Opponents of vaccine requirements have found common ground during the pandemic with people suspicious of drug companies, business shutdowns and other government restrictions, many of whom embrace nontraditional health practices and are worried about the safety of Covid-19 vaccines.
At an online conference held by an antivaccine organization in October, Sherri Tenpenny, an osteopathic physician who runs a health business, called on attendees to “get behind” antimask and anti-social-distancing groups, urging them to “get rid of their masks, go hug people and absolutely say ‘no’….We need all hands on deck.”
In an interview, Dr. Tenpenny said: “You need to take care of your health by just not following blindly.”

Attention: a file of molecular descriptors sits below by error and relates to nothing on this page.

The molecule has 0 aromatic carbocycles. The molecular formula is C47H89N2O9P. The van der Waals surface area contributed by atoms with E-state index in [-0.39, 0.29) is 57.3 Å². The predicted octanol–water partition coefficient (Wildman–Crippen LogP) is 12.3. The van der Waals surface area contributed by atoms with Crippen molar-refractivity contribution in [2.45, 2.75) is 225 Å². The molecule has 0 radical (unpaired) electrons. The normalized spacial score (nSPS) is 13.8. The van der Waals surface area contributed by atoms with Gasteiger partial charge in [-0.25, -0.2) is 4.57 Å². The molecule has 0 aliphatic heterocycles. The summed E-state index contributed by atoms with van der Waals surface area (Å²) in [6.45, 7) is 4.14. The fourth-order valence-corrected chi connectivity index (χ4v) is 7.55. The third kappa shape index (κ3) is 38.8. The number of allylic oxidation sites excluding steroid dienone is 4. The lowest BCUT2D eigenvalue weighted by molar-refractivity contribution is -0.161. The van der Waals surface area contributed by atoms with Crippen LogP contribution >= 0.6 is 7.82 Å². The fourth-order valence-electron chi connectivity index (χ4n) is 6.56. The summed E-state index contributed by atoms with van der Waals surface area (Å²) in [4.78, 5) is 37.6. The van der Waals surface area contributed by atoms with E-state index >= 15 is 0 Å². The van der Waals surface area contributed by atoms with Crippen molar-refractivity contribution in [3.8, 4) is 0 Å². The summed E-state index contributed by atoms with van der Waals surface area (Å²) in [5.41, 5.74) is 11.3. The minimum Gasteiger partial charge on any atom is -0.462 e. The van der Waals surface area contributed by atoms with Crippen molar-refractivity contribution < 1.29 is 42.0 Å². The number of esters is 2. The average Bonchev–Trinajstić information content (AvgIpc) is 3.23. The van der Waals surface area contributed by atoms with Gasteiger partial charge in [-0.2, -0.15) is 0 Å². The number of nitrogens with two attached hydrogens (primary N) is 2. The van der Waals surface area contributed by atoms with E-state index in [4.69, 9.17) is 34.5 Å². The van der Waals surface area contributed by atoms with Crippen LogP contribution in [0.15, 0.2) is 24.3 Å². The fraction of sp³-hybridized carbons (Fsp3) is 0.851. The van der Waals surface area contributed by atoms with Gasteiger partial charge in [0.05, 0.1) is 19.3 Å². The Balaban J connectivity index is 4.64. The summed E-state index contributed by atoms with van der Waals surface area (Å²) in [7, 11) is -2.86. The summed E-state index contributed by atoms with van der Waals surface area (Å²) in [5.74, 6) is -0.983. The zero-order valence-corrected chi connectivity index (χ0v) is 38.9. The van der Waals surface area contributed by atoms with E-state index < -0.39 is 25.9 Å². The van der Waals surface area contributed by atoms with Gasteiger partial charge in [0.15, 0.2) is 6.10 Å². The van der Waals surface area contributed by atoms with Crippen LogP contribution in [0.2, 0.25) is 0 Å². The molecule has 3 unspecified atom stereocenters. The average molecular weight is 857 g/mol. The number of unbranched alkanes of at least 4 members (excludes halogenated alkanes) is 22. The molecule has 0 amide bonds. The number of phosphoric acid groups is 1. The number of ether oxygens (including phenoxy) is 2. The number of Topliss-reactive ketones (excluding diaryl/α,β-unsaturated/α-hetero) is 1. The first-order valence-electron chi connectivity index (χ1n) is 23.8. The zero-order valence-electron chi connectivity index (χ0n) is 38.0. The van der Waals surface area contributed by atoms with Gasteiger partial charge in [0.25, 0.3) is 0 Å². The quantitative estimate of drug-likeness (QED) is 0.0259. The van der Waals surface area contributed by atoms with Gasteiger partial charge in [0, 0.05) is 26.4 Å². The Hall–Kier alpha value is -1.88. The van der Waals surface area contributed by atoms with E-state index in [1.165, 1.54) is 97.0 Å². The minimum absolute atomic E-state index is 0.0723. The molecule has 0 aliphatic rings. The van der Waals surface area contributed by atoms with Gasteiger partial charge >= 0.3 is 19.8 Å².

Public-health officials say wearing masks and getting Covid-19 vaccines are essential to stopping the virus’s spread. Officials are concerned that antivaccine activists, including some state legislators, are peddling misinformation about vaccine side effects and conspiracy theories about the gene-based technology used for the vaccines that are impeding their efforts.
“These movements are gaining influence that could seriously undermine our recovery from Covid-19,” said Lawrence Gostin, faculty director of Georgetown University’s O’Neill Institute for National and Global Health Law. “It is no use having an effective vaccine if there is such distrust.”